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IS-95
Interim Standard 95 (IS-95) was the first ever CDMA-based digital cellular technology. It was developed by Qualcomm
Qualcomm
and later adopted as a standard by the Telecommunications Industry Association
Telecommunications Industry Association
in TIA/EIA/ IS-95
IS-95
release published in 1995. The proprietary name for IS-95
IS-95
is cdmaOne. It is a 2G mobile telecommunications standard that uses CDMA, a multiple access scheme for digital radio, to send voice, data and signaling data (such as a dialed telephone number) between mobile telephones and cell sites. CDMA or "code division multiple access" is a digital radio system that transmits streams of bits (PN codes). CDMA permits several radios to share the same frequencies
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OQPSK
Phase-shift keying
Phase-shift keying
(PSK) is a digital modulation process which conveys data by changing (modulating) the phase of a reference signal (the carrier wave). The modulation occurs by varying the sine and cosine inputs at a precise time. It is widely used for wireless LANs, RFID and Bluetooth
Bluetooth
communication. Any digital modulation scheme uses a finite number of distinct signals to represent digital data. PSK uses a finite number of phases, each assigned a unique pattern of binary digits. Usually, each phase encodes an equal number of bits. Each pattern of bits forms the symbol that is represented by the particular phase. The demodulator, which is designed specifically for the symbol-set used by the modulator, determines the phase of the received signal and maps it back to the symbol it represents, thus recovering the original data
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Frequency-division Multiplexing
In telecommunications, frequency-division multiplexing (FDM) is a technique by which the total bandwidth available in a communication medium is divided into a series of non-overlapping frequency bands, each of which is used to carry a separate signal. This allows a single transmission medium such as a cable or optical fiber to be shared by multiple independent signals. Another use is to carry separate serial bits or segments of a higher rate signal in parallel. The most natural example of frequency-division multiplexing is radio and television broadcasting, in which multiple radio signals at different frequencies pass through the air at the same time. Another example is cable television, in which many television channels are carried simultaneously on a single cable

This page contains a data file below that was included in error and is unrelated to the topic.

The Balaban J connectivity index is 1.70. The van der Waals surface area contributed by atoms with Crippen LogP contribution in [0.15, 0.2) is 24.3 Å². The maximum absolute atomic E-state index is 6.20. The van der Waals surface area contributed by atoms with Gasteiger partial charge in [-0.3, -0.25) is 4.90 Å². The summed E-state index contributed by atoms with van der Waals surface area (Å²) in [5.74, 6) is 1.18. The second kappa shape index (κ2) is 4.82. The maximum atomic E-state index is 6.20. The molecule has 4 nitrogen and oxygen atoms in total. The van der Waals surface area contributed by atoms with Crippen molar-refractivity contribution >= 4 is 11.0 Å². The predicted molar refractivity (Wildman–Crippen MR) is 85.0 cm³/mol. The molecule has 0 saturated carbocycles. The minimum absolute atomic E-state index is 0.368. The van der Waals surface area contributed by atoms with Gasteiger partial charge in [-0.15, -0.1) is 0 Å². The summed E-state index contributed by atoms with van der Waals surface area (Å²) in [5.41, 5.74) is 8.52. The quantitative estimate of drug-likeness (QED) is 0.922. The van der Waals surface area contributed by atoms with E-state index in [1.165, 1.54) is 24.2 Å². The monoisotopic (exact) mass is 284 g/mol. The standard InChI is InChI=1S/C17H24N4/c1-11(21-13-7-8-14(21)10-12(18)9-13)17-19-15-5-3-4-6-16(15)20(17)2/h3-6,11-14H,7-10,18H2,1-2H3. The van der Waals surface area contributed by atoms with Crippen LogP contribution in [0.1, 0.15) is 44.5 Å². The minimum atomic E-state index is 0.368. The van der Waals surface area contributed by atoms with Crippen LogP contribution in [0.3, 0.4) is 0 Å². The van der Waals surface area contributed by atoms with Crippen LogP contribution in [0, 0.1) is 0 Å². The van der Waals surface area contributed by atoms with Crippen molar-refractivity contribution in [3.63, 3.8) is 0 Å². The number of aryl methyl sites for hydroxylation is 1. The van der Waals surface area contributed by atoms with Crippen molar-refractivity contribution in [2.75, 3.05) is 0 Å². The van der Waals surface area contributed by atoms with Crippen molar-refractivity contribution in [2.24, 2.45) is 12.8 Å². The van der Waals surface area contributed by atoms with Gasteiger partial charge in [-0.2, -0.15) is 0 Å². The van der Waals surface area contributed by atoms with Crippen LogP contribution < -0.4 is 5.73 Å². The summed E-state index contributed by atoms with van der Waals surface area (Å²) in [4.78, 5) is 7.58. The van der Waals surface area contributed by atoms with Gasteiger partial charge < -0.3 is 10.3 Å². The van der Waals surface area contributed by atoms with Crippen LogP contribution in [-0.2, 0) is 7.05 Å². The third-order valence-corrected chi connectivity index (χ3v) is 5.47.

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Radiotelephone
A radiotelephone (or radiophone) is a communications system for transmission of speech over radio. Radiotelephone systems are very rarely interconnected with the public "land line" (POTS/PSTN) telephone network, and in some radio services, including GMRS,[1] such interconnection is prohibited. "Radiotelephony" means transmission of sound (audio) by radio, in contrast to radiotelegraphy (transmission of telegraph signals) or video transmission
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Shannon's Theorem
In information theory, the noisy-channel coding theorem (sometimes Shannon's theorem), establishes that for any given degree of noise contamination of a communication channel, it is possible to communicate discrete data (digital information) nearly error-free up to a computable maximum rate through the channel
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Viterbi Decoder
A Viterbi decoder
Viterbi decoder
uses the Viterbi algorithm
Viterbi algorithm
for decoding a bitstream that has been encoded using convolutional code or trellis code. There are other algorithms for decoding a convolutionally encoded stream (for example, the Fano algorithm). The Viterbi algorithm
Viterbi algorithm
is the most resource-consuming, but it does the maximum likelihood decoding. It is most often used for decoding convolutional codes with constraint lengths k<=3, but values up to k=15 are used in practice. Viterbi decoding was developed by Andrew J. Viterbi
Andrew J

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Autocorrelation
Autocorrelation, also known as serial correlation, is the correlation of a signal with a delayed copy of itself as a function of delay. Informally, it is the similarity between observations as a function of the time lag between them
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Walsh Codes
The Hadamard code is an error-correcting code that is used for error detection and correction when transmitting messages over very noisy or unreliable channels. In 1971, the code was used to transmit photos of Mars back to Earth from the NASA space probe Mariner 9.[1] Because of its unique mathematical properties, the Hadamard code is not only used by engineers, but also intensely studied in coding theory, mathematics, and theoretical computer science. The Hadamard code is named after the French mathematician Jacques Hadamard. It is also known under the names Walsh code, Walsh family,[2] and Walsh–Hadamard code[3] in recognition of the American mathematician Joseph Leonard Walsh. The Hadamard code is an example of a linear code over a binary alphabet that maps messages of length k displaystyle k to codewords of length 2 k displaystyle 2^ k
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PN Sequences
A pseudorandom binary sequence (PRBS) is a binary sequence that, while generated with a deterministic algorithm, is difficult to predict[1] and exhibits statistical behavior similar to a truly random sequence. PRBS are used in telecommunication, encryption, simulation, correlation technique and time-of-flight spectroscopy.Contents1 Details 2 Practical implementation 3 Notation 4 See also 5 References 6 External linksDetails[edit] A binary sequence (BS) is a sequence a 0 , … , a N − 1 displaystyle a_ 0 ,ldots ,a_ N-1 of N displaystyle N bits, i.e. a j ∈ 0 , 1 displaystyle a_ j in 0,1 for j = 0 , 1 , . .